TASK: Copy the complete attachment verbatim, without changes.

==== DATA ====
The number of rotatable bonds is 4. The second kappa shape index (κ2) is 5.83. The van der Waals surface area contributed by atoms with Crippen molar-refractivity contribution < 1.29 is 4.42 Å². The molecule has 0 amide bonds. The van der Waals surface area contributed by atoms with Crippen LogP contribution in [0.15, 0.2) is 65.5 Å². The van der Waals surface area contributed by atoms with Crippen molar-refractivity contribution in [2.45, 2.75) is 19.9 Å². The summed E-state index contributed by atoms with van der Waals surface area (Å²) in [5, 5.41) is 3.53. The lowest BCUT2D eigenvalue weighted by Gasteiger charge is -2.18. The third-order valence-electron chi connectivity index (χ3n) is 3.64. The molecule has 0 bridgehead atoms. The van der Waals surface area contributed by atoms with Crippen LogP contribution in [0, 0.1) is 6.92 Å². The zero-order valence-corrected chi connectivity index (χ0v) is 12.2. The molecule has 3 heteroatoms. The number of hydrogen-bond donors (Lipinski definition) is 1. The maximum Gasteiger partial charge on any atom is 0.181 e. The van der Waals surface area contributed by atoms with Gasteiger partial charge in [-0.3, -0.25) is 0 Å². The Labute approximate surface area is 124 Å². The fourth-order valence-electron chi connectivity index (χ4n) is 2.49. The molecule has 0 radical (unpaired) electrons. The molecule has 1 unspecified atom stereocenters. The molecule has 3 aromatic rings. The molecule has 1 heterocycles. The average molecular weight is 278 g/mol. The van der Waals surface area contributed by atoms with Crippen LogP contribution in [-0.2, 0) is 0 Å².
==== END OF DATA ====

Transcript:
The number of rotatable bonds is 4. The second kappa shape index (κ2) is 5.83. The van der Waals surface area contributed by atoms with Crippen molar-refractivity contribution < 1.29 is 4.42 Å². The molecule has 0 amide bonds. The van der Waals surface area contributed by atoms with Crippen LogP contribution in [0.15, 0.2) is 65.5 Å². The van der Waals surface area contributed by atoms with Crippen molar-refractivity contribution in [2.45, 2.75) is 19.9 Å². The summed E-state index contributed by atoms with van der Waals surface area (Å²) in [5, 5.41) is 3.53. The lowest BCUT2D eigenvalue weighted by Gasteiger charge is -2.18. The third-order valence-electron chi connectivity index (χ3n) is 3.64. The molecule has 0 bridgehead atoms. The van der Waals surface area contributed by atoms with Crippen LogP contribution in [0, 0.1) is 6.92 Å². The zero-order valence-corrected chi connectivity index (χ0v) is 12.2. The molecule has 3 heteroatoms. The number of hydrogen-bond donors (Lipinski definition) is 1. The maximum Gasteiger partial charge on any atom is 0.181 e. The van der Waals surface area contributed by atoms with Gasteiger partial charge in [-0.3, -0.25) is 0 Å². The Labute approximate surface area is 124 Å². The fourth-order valence-electron chi connectivity index (χ4n) is 2.49. The molecule has 0 radical (unpaired) electrons. The molecule has 1 unspecified atom stereocenters. The molecule has 3 aromatic rings. The molecule has 1 heterocycles. The average molecular weight is 278 g/mol. The van der Waals surface area contributed by atoms with Crippen LogP contribution in [-0.2, 0) is 0 Å².